Monday, December 04, 2006

The Best Unheralded Medical Meeting

As I’ve said before, journalists are pack animals. A small group of medical meetings each attracts hundreds of reporters, because they’re reliable sources of news year after year.

But there’s one meeting I think is better than the American Society for Clinical Oncology (ASCO), the American Heart Association (AHA), and the Radiological Society of North America (RSNA) put together. For some reason, however, hardly any reporters attend.

It’s the annual meeting of the Pediatric Academic Societies (PAS), a conference jointly sponsored by the American Pediatric Society, the Society for Pediatric Research, the Ambulatory Pediatric Association, and the American Academy of Pediatrics.

PAS is a big meeting, attracting thousands of researchers and clinicians. It even has a press room, of a sort, but only a handful of reporters register. Those reporters are both happy and busy; happy because there’s not much competition for terrific stories, and busy because there are so many worthwhile stories that it’s hard to choose.

It’s a four-day meeting, but the time I covered it I only attended three days’ worth. In that time I picked up no fewer than 40 solid news stories. If I had been three people, I could easily have picked up 120. This is no exaggeration.

It’s clearly the major pediatric research meeting of the year, but it’s my impression that more reporters attend the much less interesting annual meeting of the American Academy of Pediatrics. When I covered the AAP meeting I learned, to my surprise, that it’s mostly a CME meeting, with a relatively small proportion of original research presentations.

The PAS meeting, in contrast, is all original research. Just about every talk, and just about every poster presents the results of a clinical trial, and is thus a potential news story.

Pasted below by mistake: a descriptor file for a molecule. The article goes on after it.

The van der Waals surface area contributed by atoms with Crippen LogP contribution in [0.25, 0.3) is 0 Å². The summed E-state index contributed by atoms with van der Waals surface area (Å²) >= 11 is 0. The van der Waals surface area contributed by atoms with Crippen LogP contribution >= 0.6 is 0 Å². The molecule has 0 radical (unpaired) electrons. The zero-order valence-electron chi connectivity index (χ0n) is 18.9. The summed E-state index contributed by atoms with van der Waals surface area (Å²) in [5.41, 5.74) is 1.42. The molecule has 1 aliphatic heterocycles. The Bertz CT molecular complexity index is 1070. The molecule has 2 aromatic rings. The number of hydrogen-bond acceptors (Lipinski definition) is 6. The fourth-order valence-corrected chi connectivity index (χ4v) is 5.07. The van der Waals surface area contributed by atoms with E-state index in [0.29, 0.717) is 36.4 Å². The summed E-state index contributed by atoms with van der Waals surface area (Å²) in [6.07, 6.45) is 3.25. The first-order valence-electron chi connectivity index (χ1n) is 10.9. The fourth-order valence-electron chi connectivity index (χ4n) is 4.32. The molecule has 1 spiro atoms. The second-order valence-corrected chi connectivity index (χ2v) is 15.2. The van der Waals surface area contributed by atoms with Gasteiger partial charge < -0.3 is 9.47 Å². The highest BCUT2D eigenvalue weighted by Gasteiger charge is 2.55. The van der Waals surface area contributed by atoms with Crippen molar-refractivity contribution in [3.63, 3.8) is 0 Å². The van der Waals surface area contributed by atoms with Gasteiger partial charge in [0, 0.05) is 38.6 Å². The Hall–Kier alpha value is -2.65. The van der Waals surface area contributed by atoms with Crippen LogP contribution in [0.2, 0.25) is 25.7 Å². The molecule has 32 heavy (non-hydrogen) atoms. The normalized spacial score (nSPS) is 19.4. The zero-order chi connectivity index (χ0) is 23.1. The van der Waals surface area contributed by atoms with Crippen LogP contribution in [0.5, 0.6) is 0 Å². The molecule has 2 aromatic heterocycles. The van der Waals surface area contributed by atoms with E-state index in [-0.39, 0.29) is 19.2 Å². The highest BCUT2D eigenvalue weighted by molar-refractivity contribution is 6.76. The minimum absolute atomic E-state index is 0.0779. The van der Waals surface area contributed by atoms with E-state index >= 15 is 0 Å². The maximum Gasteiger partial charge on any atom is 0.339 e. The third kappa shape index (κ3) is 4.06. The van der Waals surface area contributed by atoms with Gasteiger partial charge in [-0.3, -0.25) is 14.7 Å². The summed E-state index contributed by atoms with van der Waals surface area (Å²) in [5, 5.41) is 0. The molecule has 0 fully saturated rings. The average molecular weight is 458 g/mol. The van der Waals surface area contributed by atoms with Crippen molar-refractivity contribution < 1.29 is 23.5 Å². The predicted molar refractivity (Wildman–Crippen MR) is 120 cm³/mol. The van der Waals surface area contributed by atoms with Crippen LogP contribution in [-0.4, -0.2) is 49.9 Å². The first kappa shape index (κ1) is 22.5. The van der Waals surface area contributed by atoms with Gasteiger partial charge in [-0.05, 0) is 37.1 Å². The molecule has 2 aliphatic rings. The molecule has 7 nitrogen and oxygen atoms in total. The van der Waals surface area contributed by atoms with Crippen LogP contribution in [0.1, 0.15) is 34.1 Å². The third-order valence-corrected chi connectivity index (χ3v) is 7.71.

So why doesn’t the PAS meeting get the respect and the attention from journalists that it deserves? In part, it’s the name, I think. The biggest offender is the word “academic.” If I didn’t know better, I’d think that the meeting involved mostly basic research, with little of interest to physicians or to the general public. In fact, the overwhelming majority of the talks have direct clinical relevance.

The word “pediatric” is the next offender. If I didn’t know better, I’d think that the meeting was solely of interest to pediatricians. In fact, there are papers at this meeting of interest to virtually every medical specialty, from neonatal medicine, to neurology, to infectious diseases, to psychiatry, to child development, to name a few.

The third problem is with the word “societies.” Although I have little evidence to back this up, I’m guessing that the AAP, by far the biggest of the four sponsoring societies, invests more resources in promoting its own annual meeting to the press than the PAS meeting. The other three societies don't have the resources (or perhaps the knowhow) to promote the meeting on their own.

By the way, if you’re a medical journalist, please forget everything you’ve just read. You just keep running with the pack, and I’ll keep all those sweet PAS stories for myself.

The next PAS meeting will be held May 5-8, 2007 in Toronto.


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